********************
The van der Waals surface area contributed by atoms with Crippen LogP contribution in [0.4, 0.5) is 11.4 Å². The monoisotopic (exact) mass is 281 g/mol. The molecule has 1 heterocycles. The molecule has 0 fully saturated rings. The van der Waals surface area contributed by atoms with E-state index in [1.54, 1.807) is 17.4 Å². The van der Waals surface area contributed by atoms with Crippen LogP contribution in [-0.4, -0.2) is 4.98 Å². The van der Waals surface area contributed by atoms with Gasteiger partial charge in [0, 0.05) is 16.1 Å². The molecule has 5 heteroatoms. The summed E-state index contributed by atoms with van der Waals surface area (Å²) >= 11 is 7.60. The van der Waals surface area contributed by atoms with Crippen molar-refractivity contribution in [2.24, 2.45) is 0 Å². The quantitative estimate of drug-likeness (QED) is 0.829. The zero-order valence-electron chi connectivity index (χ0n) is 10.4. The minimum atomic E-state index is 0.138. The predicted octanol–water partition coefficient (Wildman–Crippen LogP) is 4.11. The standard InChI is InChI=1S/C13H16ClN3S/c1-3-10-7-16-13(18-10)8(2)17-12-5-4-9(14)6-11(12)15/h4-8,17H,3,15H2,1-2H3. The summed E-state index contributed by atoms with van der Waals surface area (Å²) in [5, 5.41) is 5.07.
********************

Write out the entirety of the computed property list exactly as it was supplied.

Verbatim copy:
The van der Waals surface area contributed by atoms with Crippen LogP contribution in [0.4, 0.5) is 11.4 Å². The monoisotopic (exact) mass is 281 g/mol. The molecule has 1 heterocycles. The molecule has 0 fully saturated rings. The van der Waals surface area contributed by atoms with E-state index in [1.54, 1.807) is 17.4 Å². The van der Waals surface area contributed by atoms with Crippen LogP contribution in [-0.4, -0.2) is 4.98 Å². The van der Waals surface area contributed by atoms with Gasteiger partial charge in [0, 0.05) is 16.1 Å². The molecule has 5 heteroatoms. The summed E-state index contributed by atoms with van der Waals surface area (Å²) >= 11 is 7.60. The van der Waals surface area contributed by atoms with Crippen molar-refractivity contribution in [2.24, 2.45) is 0 Å². The quantitative estimate of drug-likeness (QED) is 0.829. The zero-order valence-electron chi connectivity index (χ0n) is 10.4. The minimum atomic E-state index is 0.138. The predicted octanol–water partition coefficient (Wildman–Crippen LogP) is 4.11. The standard InChI is InChI=1S/C13H16ClN3S/c1-3-10-7-16-13(18-10)8(2)17-12-5-4-9(14)6-11(12)15/h4-8,17H,3,15H2,1-2H3. The summed E-state index contributed by atoms with van der Waals surface area (Å²) in [5, 5.41) is 5.07.